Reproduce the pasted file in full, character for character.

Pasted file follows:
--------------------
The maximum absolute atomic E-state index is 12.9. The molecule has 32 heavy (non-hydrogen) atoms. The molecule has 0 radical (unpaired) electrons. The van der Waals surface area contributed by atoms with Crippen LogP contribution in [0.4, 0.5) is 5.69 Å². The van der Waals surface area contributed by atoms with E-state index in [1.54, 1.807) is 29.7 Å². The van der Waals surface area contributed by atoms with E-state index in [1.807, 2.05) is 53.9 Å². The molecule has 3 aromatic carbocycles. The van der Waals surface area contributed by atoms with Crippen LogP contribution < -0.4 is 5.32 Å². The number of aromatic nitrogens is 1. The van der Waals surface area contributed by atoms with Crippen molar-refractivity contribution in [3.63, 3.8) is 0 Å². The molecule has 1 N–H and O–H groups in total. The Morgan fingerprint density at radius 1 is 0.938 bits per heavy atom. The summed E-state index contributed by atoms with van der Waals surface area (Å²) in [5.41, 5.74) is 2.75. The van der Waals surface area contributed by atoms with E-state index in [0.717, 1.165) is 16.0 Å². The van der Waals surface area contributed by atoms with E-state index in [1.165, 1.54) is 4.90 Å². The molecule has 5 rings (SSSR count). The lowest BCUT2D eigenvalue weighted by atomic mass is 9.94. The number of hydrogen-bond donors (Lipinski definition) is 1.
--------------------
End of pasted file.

The maximum absolute atomic E-state index is 12.9. The molecule has 32 heavy (non-hydrogen) atoms. The molecule has 0 radical (unpaired) electrons. The van der Waals surface area contributed by atoms with Crippen LogP contribution in [0.4, 0.5) is 5.69 Å². The van der Waals surface area contributed by atoms with E-state index in [1.54, 1.807) is 29.7 Å². The van der Waals surface area contributed by atoms with E-state index in [1.807, 2.05) is 53.9 Å². The molecule has 3 aromatic carbocycles. The van der Waals surface area contributed by atoms with Crippen LogP contribution < -0.4 is 5.32 Å². The number of aromatic nitrogens is 1. The van der Waals surface area contributed by atoms with Crippen molar-refractivity contribution in [3.63, 3.8) is 0 Å². The molecule has 1 N–H and O–H groups in total. The Morgan fingerprint density at radius 1 is 0.938 bits per heavy atom. The summed E-state index contributed by atoms with van der Waals surface area (Å²) in [5.41, 5.74) is 2.75. The van der Waals surface area contributed by atoms with E-state index in [0.717, 1.165) is 16.0 Å². The van der Waals surface area contributed by atoms with E-state index in [1.165, 1.54) is 4.90 Å². The molecule has 5 rings (SSSR count). The lowest BCUT2D eigenvalue weighted by atomic mass is 9.94. The number of hydrogen-bond donors (Lipinski definition) is 1.